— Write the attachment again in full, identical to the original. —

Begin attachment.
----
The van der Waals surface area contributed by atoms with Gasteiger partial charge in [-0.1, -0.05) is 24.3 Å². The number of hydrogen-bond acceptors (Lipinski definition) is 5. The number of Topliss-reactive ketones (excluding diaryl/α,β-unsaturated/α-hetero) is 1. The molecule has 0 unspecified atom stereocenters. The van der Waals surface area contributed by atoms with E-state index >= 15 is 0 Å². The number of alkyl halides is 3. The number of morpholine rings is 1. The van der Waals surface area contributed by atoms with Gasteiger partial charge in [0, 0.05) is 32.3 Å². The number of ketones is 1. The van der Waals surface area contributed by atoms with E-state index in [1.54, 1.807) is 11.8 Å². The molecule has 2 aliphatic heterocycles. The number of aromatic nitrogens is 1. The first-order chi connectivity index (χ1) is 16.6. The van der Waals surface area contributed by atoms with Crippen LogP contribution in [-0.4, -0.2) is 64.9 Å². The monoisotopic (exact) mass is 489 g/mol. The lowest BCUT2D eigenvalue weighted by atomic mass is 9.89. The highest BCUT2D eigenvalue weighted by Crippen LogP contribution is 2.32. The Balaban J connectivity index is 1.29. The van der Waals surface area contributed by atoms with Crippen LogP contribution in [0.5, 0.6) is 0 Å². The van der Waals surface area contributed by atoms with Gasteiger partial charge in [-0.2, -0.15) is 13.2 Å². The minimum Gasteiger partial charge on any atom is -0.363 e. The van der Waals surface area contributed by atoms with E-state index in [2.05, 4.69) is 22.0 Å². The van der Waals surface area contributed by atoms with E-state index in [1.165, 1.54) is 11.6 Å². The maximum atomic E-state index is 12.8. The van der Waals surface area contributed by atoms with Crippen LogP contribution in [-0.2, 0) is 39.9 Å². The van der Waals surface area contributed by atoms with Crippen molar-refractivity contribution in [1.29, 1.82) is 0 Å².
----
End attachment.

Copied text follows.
The van der Waals surface area contributed by atoms with Gasteiger partial charge in [-0.1, -0.05) is 24.3 Å². The number of hydrogen-bond acceptors (Lipinski definition) is 5. The number of Topliss-reactive ketones (excluding diaryl/α,β-unsaturated/α-hetero) is 1. The molecule has 0 unspecified atom stereocenters. The van der Waals surface area contributed by atoms with E-state index >= 15 is 0 Å². The number of alkyl halides is 3. The number of morpholine rings is 1. The van der Waals surface area contributed by atoms with Gasteiger partial charge in [0, 0.05) is 32.3 Å². The number of ketones is 1. The van der Waals surface area contributed by atoms with E-state index in [1.54, 1.807) is 11.8 Å². The molecule has 2 aliphatic heterocycles. The number of aromatic nitrogens is 1. The first-order chi connectivity index (χ1) is 16.6. The van der Waals surface area contributed by atoms with Crippen LogP contribution in [-0.4, -0.2) is 64.9 Å². The monoisotopic (exact) mass is 489 g/mol. The lowest BCUT2D eigenvalue weighted by atomic mass is 9.89. The highest BCUT2D eigenvalue weighted by Crippen LogP contribution is 2.32. The Balaban J connectivity index is 1.29. The van der Waals surface area contributed by atoms with Crippen LogP contribution in [0.5, 0.6) is 0 Å². The van der Waals surface area contributed by atoms with Gasteiger partial charge in [-0.2, -0.15) is 13.2 Å². The minimum Gasteiger partial charge on any atom is -0.363 e. The van der Waals surface area contributed by atoms with E-state index in [2.05, 4.69) is 22.0 Å². The van der Waals surface area contributed by atoms with E-state index in [1.165, 1.54) is 11.6 Å². The maximum atomic E-state index is 12.8. The van der Waals surface area contributed by atoms with Crippen LogP contribution in [-0.2, 0) is 39.9 Å². The van der Waals surface area contributed by atoms with Crippen molar-refractivity contribution in [1.29, 1.82) is 0 Å².